The just-negotiated Senate health care bill contains a big new pot of money to make it easier for pregnant teens to raise a child:
The federal government would provide $25 million a year for a “pregnancy assistance fund.” The money could be used for “maternity and baby clothing, baby food, baby furniture and similar items.”
The fund is supposed to encourage more teens to bring their children to term, rather than have an abortion. I am not convinced that increasing the number of children raised by teen mothers represents a win for society. But if pro-lifers want to make sure that every pregnant teen gives birth to a child–a moral position that I understand if not share–they would be far better off trying to revalorize adoption as a solution to pregnancies for which the mother is wholly unprepared. (Of course this “pregnancy assistance fund” may be purely a Democratic ploy to expand both government and dependency, with no support among the Lifers. But the goal of persuading teens to give birth is unquestionably a Lifer one.) Public policy should not be enabling teen motherhood, it should be doing everything it can to discourage it, starting with turning off the money spigot that subsidizes it. Teen motherhood should be made more, not less, onerous, since the evidence is indisputable that being raised by a single mother (regardless of her age) is a high-risk proposition both for the child and for society. As Barack Obama himself noted in 2008, “children who grow up without a father are five times more likely to live in poverty and commit crime; nine times more likely to drop out of schools and twenty times more likely to end up in prison.”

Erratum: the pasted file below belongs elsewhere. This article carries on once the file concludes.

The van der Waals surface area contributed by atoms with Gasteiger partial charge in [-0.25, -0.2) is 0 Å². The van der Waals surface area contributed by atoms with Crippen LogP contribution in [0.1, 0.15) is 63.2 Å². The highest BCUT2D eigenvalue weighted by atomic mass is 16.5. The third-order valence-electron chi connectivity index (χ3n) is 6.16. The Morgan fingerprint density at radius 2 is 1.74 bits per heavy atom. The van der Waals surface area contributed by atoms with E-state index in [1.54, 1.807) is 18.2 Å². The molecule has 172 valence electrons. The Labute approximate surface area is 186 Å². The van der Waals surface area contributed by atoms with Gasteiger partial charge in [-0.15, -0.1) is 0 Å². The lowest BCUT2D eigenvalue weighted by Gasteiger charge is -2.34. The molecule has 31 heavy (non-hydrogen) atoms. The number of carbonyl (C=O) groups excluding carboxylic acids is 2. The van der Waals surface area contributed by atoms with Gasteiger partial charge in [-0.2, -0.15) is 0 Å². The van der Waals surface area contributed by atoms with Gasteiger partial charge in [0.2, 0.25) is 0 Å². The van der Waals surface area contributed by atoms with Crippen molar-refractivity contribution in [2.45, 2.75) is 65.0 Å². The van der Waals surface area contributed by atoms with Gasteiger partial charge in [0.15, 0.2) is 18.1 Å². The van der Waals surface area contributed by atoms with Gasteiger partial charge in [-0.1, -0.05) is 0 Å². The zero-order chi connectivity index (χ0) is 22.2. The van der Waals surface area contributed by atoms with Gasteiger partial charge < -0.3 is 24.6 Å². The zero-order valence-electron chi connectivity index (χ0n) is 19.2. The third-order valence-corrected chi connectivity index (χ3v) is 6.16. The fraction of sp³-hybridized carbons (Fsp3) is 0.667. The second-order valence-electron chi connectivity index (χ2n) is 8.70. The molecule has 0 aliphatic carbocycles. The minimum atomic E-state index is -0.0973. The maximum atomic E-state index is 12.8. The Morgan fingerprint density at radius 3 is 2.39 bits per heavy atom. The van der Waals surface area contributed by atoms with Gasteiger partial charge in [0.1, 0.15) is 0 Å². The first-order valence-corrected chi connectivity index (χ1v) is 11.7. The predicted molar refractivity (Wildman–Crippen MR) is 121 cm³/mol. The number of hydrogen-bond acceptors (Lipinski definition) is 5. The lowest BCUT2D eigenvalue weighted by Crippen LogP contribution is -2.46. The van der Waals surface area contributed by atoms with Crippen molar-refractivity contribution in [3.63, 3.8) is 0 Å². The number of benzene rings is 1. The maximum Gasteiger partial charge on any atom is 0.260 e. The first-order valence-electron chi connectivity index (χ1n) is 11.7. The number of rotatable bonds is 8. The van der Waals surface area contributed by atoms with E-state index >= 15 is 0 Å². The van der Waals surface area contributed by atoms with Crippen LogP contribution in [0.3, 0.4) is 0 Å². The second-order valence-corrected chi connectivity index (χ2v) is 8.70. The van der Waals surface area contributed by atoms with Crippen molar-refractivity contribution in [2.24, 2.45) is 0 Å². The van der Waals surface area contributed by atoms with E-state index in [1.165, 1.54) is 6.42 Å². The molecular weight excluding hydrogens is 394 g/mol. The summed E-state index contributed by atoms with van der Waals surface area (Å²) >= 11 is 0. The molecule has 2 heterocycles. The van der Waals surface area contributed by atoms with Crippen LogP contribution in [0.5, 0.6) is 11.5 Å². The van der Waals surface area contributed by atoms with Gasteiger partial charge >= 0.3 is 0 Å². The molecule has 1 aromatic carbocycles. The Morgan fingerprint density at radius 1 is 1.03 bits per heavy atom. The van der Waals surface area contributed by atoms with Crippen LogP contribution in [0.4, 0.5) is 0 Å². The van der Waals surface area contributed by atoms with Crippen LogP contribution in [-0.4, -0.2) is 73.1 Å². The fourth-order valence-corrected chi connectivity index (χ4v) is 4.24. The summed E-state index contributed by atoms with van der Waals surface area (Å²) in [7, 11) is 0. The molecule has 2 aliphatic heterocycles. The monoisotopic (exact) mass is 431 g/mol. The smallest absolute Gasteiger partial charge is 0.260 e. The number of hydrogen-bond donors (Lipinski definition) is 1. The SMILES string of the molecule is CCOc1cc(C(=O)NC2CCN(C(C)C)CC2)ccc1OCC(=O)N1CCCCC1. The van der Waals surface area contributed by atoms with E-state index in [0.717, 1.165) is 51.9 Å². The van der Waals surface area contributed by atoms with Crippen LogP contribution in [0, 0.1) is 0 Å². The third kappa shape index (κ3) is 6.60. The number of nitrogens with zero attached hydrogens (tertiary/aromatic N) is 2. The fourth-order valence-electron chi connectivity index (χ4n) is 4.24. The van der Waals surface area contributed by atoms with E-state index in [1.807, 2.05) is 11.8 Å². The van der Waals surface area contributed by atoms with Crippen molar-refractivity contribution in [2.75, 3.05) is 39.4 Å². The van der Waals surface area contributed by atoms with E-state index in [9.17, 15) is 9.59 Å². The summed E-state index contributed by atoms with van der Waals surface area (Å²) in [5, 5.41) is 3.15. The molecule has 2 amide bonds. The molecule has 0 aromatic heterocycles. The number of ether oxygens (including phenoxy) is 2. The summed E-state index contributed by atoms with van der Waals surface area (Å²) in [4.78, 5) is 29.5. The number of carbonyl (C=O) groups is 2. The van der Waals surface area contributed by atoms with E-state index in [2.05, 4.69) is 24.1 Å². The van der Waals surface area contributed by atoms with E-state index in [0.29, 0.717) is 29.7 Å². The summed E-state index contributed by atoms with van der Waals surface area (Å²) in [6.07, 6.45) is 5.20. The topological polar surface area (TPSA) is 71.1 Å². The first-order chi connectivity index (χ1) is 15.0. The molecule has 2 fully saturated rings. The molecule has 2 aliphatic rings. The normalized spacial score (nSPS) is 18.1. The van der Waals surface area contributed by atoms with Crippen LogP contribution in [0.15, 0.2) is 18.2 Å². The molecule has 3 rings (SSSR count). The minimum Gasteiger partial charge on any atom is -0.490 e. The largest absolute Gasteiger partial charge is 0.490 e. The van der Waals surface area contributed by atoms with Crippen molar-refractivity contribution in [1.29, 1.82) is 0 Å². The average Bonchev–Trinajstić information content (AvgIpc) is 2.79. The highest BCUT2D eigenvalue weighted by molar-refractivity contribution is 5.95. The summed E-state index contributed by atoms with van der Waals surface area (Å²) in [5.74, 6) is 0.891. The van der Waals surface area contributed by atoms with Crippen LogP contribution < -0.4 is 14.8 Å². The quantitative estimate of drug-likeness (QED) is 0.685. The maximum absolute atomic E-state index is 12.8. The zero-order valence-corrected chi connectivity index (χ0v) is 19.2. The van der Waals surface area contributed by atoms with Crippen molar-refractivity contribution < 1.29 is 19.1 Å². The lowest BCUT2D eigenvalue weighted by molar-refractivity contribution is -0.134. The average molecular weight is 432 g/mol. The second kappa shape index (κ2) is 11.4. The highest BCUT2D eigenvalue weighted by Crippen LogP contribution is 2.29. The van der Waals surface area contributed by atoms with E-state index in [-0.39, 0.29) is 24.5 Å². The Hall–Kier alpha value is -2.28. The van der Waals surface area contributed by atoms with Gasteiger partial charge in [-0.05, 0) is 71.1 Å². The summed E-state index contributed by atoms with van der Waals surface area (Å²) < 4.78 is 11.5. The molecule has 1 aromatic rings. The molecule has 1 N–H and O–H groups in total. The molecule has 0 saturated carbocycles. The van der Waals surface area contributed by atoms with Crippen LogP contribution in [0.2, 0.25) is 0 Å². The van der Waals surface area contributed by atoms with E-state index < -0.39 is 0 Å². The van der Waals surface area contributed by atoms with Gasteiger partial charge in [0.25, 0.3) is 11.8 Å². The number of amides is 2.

Obviously, this “pregnancy assistance fund” is hardly the first taxpayer subsidy to single-parenthood; garden-variety welfare, despite the 1996 welfare reform bill, still pumps massive sums into single-parenthood, treating it as a sort of unforeseeable act of nature deserving of social safety-net protection.
Teen mothers don’t need more taxpayer-funded “maternity clothing and baby furniture.” They need to learn that having a child at their age is an irresponsible act for which they are emotionally unfit, however much saying so flies in the face of feminist “strong women” propaganda. Adoption has virtually disappeared in the inner city as a response to teen pregnancy, gone into the same black hole as stigma. Pro-lifers would do the country a service by bringing it back.